• No 22 Santa Rosa
      • W. D. Lower
      • C. T. Nutting
      • Owen M. Allen, managers
      • Wm. M. Wilson, clerk
    • No. 23 Argyle
      • G. M Bishop
      • W. D. McLean
      • J. W. Helms, managers
      • T. S. Merritt, clerk
    • Published by Chas. H. Gordon, Clerk Board County Commissioners
  • Cowpeas for Hot Pasture (7)
    • Florida farmers should supply hogs with green pastures rather than dry food, which isn’t as thrifty won’t make them grow as much.
    • The cowpea does well in warm sandy areas, especially Florida, and is a short season crop, which takes 60-90 days to mature, depending on the specific variety
    • It can be planted during the season in between rows or after the spring and summer harvests
    • When planted as food for hogs, cowpeas can be planted any time from mid-March to early August, and are best planted in two week intervals to keep pastures green.
    • Planting:
      • Cowpeas are best planted in a well plowed seed bed in rows 2-2.5 feet apart.
      • ½ a bushel per acre is ideal distribution.
      • When the plants reach 1-2 inches high, cultivate them once or twice.
      • At 15-18 inches high, pasturing can begin, which should be 6-8 weeks after planting.
    • Varieties
      • Many varieties exists, though some are better suited to this area than others
      • Out of 150 varieties tested, the Brabiam? and Iron grew best
    • Fertilization
      • Fertilization is unnecessary unless they are planted in poor, sandy soil.
  • Bad Money (7)
    • An unknown man presented an altered two dollar bill which had been changed to a twenty  at the Big Store yesterday
    • Before he could be pulled, he disappeared with his bad currency.
  • Lost (7)
    • On February 14, somewhere between the depot and her home, Miss. Gussie McCall lost a cold handled parasol with her home engraved on the handle
    • A reward is offered for its return
  • Japanese Foreign Affairs (7)
    • The Japanese minister of foreign affairs, Baron Mikano, spoke in the imperial parliament on January 21st regarding the unsatisfactory condition of the negotiations with the United States over the alien land laws of California.  It is declared at Washington that an attempt will be made to reach a basis of agreement with Japan on this difficult point
  • Look Out (8)
    • In about three weeks there will be big events taking place in DeFuniak, though the event is very secret for now and may be complicated by the Mexican situation and may involve foreign nations.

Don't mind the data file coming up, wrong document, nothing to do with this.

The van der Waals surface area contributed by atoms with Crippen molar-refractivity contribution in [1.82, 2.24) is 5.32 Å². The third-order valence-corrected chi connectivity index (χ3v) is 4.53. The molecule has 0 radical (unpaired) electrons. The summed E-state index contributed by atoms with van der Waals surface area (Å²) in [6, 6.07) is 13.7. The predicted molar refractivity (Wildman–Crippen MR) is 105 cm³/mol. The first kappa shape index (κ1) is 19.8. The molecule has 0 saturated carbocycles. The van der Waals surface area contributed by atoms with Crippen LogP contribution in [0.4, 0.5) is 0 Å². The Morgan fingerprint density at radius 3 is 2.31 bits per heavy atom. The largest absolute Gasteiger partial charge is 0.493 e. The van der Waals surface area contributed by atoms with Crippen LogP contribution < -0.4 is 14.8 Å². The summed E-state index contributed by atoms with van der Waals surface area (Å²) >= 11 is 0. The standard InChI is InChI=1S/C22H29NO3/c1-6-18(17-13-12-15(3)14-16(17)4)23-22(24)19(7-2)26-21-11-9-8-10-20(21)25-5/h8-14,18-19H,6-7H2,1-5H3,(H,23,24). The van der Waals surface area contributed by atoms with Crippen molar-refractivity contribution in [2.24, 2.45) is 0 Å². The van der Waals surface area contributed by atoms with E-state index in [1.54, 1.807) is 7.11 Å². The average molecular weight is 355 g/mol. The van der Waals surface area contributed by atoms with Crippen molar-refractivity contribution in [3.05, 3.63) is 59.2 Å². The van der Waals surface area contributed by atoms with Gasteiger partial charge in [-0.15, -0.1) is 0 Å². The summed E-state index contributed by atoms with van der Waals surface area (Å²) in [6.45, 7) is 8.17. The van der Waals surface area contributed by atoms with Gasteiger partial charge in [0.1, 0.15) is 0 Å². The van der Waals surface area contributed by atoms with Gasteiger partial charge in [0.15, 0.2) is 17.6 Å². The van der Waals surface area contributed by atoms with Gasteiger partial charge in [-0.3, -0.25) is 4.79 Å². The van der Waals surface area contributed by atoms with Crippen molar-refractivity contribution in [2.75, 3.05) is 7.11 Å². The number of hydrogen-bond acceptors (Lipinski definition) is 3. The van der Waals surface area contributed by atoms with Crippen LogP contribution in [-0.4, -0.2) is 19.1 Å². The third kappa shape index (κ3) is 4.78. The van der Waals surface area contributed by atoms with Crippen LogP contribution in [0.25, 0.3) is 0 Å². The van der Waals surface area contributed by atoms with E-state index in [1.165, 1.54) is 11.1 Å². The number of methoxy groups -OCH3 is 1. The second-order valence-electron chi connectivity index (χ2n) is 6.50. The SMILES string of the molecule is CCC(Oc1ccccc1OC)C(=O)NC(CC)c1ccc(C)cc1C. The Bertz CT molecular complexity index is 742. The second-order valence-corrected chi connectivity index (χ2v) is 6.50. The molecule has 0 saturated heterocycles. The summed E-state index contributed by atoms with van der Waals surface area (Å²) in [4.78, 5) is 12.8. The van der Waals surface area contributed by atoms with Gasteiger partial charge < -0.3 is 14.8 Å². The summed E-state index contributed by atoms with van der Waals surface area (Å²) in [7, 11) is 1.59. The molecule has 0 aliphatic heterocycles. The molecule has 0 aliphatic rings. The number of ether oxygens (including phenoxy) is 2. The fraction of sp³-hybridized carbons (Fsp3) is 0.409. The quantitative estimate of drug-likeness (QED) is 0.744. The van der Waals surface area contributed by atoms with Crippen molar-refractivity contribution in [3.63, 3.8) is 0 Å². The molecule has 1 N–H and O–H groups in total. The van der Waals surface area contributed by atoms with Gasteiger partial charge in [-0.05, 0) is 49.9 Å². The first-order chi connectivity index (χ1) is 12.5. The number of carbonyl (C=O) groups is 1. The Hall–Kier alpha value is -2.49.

• Next week the Herald will reveal what’s going on, though they have been warned that “the worst is yet to come.”

Compiled by Emily Petroskey

The DeFuniak Herald – February 26, 1914 – Article excerpts

Contributed by Emily Petroskey

 

Article Excerpts

  • Golden Jubilee (1)
    • Last Monday night at 8 o’clock the Knights of Pythias of No. 63 entertained at a banquet to celebrate the Golden Jubilee, the 50th anniversary of the order
    • They met in the castle hall where ceremonies were conducted by Chancellor CommanderW. Thornler and his brother officers, and guests were lectured on the origin and teachings of the order, including the significance of the colors, blue yellow and red as symbols of friendship, charity and benevolence.
    • After the ceremonies they went to the Hotel Walton for a banquet.  The dining room was decorated in Pythian colors and red poppies, violets and vases of jonquils were scattered throughout the room.
    • After the feast was served in several courses, speeches began.  Mr. Thornber was toastmaster.  Mr. Storrs gave the first speech on the history of the order, focusing on its distinctly American past, having formed after the civil war to heal the wounds of bitterness caused by the conflict.  Messrs. D.S. Gillis, Kenneth Bruce and Rev. S. J. Catts also spoke.
  • Life Certificate (1)
    • Miss. Myrtle Warren has been grated a state life certificate by the State Board of Education.
    • A Life Certificate enables the honoree to teach at any Florida school without requiring further examination.
    • Miss. Warren’s is the 100th certificate issued since the practice began in 1894, and the third certificate given to a Walton county teacher, the first two belonging to Miss. Chrissie Gillis and Prof. Neal of the High School.
  • The Speaking  (1)
    • Organizer John A. Curry of Texas and Capt. Eric Von Axelson and other Socialists of Walton County visited DeFuniak Monday.
    • Mr. Curry spoke at the courthouse at 8 o’clock.
    • Due to the Knights of Pythias celebration taking place the same night, the turnout was smaller than it might have been, but those in attendance were well entertained by Mr. Curry’s speech on the subject of Socialism.  He will be returning again to deliver another address.
  • Died (1)
    • Mr. A. M. Chapman of Chapel Hill, SC, father of Rev. Thomas Chapman of this city, died Sunday.
    • Mr. Chapman spent the winter here with the family of his son three years ago.
    • Rev. Chapman was holding services at Florala when notified of his father’s death.